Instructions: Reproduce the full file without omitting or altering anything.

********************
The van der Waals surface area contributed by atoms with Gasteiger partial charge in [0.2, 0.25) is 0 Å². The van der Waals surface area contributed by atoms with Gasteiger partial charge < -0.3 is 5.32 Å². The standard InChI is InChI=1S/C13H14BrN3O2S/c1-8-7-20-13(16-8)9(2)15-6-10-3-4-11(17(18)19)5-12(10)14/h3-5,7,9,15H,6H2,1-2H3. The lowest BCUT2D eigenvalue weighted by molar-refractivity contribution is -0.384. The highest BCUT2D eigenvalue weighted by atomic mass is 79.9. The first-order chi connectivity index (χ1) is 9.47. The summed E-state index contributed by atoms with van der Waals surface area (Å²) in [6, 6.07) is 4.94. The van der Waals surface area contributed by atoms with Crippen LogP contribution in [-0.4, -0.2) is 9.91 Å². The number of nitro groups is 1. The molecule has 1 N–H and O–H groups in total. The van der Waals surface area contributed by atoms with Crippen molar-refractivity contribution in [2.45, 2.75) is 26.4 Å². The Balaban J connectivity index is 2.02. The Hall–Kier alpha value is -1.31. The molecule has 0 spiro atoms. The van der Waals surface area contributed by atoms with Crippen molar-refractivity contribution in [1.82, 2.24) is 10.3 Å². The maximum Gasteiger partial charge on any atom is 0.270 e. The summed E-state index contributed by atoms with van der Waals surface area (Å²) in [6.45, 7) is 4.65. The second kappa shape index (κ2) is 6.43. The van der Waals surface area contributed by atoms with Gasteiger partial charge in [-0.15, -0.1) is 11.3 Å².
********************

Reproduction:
The van der Waals surface area contributed by atoms with Gasteiger partial charge in [0.2, 0.25) is 0 Å². The van der Waals surface area contributed by atoms with Gasteiger partial charge < -0.3 is 5.32 Å². The standard InChI is InChI=1S/C13H14BrN3O2S/c1-8-7-20-13(16-8)9(2)15-6-10-3-4-11(17(18)19)5-12(10)14/h3-5,7,9,15H,6H2,1-2H3. The lowest BCUT2D eigenvalue weighted by molar-refractivity contribution is -0.384. The highest BCUT2D eigenvalue weighted by atomic mass is 79.9. The first-order chi connectivity index (χ1) is 9.47. The summed E-state index contributed by atoms with van der Waals surface area (Å²) in [6, 6.07) is 4.94. The van der Waals surface area contributed by atoms with Crippen LogP contribution in [-0.4, -0.2) is 9.91 Å². The number of nitro groups is 1. The molecule has 1 N–H and O–H groups in total. The van der Waals surface area contributed by atoms with Crippen molar-refractivity contribution in [2.45, 2.75) is 26.4 Å². The Balaban J connectivity index is 2.02. The Hall–Kier alpha value is -1.31. The molecule has 0 spiro atoms. The van der Waals surface area contributed by atoms with Crippen molar-refractivity contribution in [1.82, 2.24) is 10.3 Å². The maximum Gasteiger partial charge on any atom is 0.270 e. The summed E-state index contributed by atoms with van der Waals surface area (Å²) in [6.45, 7) is 4.65. The second kappa shape index (κ2) is 6.43. The van der Waals surface area contributed by atoms with Gasteiger partial charge in [-0.15, -0.1) is 11.3 Å².